NEW research has uncovered a fascinating new chapter in the story of the world's most famous tank. 

Housed at the Dorset Tank Museum, the story of Tiger 131, has been enriched as new research reveals exactly how the tank was captured. 

In the original account, Lt Peter Gudgen identified the German tank for one he had disabled with a lucky shot in 1943, but mistook the location for Djebel Djaffa, Tunisia. 

However, new research carried out by Dale Oscroft, son of a soldier of the 2nd Battalion of the Sherwood Foresters, shows that Tiger 131 was actually hit 15 miles away in Gueriat el Atach, known as Point 174. 

Dale’s father John, who died in 1982, told him about his battalion’s first attack in Tunisia when they took on the legendary Tiger tanks. 

Dale said: “Dad said very little about the war, but he did tell me about the Tiger tank and how it came to be captured. 

In 2012, Dale visited the museum and on seeing similarities between the official story and his father’s version, he began his research and managed to prove Tiger 131 was the one his father was fighting. 

Dale used satellite images and wartime accounts to prove the Tiger was captured at Point 174 and has now been able to give his father's astonishing eyewitness account. 

He said while the Foresters were waiting for a German counter attack, his father, who was carrying a PIAT anti-tank weapon, was ordered to engage the nearest Tiger.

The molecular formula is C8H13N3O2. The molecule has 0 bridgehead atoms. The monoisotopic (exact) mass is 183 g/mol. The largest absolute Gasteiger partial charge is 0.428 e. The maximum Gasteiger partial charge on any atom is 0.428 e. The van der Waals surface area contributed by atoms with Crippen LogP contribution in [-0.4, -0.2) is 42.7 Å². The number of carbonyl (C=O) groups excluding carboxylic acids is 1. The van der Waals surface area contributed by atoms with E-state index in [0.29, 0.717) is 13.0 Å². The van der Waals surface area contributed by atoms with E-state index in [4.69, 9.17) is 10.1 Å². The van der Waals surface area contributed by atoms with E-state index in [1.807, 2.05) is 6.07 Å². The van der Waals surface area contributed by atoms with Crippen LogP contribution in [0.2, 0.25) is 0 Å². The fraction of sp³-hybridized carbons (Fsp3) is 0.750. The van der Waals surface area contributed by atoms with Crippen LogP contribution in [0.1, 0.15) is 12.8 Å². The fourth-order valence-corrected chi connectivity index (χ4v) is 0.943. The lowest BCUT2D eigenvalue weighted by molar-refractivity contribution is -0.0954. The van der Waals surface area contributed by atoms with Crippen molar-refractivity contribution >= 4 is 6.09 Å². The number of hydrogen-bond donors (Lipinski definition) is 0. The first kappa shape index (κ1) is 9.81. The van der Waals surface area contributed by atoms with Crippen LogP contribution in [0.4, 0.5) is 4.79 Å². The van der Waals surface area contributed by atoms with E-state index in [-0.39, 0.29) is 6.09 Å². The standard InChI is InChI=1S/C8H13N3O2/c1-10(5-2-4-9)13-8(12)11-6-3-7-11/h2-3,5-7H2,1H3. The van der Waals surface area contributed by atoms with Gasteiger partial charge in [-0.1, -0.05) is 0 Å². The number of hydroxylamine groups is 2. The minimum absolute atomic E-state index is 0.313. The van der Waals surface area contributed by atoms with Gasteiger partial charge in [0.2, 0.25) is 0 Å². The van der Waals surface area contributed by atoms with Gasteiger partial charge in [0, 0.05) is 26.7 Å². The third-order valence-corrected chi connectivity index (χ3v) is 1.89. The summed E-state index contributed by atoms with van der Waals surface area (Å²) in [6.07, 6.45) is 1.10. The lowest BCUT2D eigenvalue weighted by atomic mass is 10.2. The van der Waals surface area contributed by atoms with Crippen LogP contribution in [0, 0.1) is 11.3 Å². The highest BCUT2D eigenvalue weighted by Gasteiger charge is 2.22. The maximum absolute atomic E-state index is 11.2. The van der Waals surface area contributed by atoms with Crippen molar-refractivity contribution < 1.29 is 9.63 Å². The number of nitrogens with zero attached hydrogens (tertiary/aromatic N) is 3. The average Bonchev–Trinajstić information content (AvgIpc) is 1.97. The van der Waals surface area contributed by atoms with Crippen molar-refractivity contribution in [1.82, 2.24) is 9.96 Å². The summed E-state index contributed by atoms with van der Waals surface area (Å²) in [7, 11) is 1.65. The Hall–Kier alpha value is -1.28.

Dale added: “After getting as close as he dared he took aim and fired, only to see the bomb strike a glancing blow on the turret and bounce off. 

The turret then turned towards John. 

“At this juncture the tank was fired on by an old French ‘75’ which the Foresters had taken from the Germans, as well as Churchill tanks which were behind him. 

“Much to his relief the tank crew bailed out and made off. An inspection showed the tiger to have sustained a lucky hit on the turret ring," he said. 

John, from Mansfield, joined the Foresters at the outbreak of war from his job making hosiery. 

He fought in North Africa, the Italian landings and Palestine before being demobbed in 1946. 

David Willey, Curator of The Tank Museum, said: “History is re-interpreted by each generation. Here we see a case of the evidence always being there, but until Dale came to question the accepted orthodoxy - no one had looked at this evidence in a new way. 

“Backed by the magic of technology a new story can now be written about the capture of Tiger 131." 

Tiger 131, the only working example in the world, is currently part of a world-first exhibition, the Tiger Collection, which showcases the entire Tiger family side-by-side. 

Tiger 131 can be seen in action at Tiger Day on September 16. For more information visit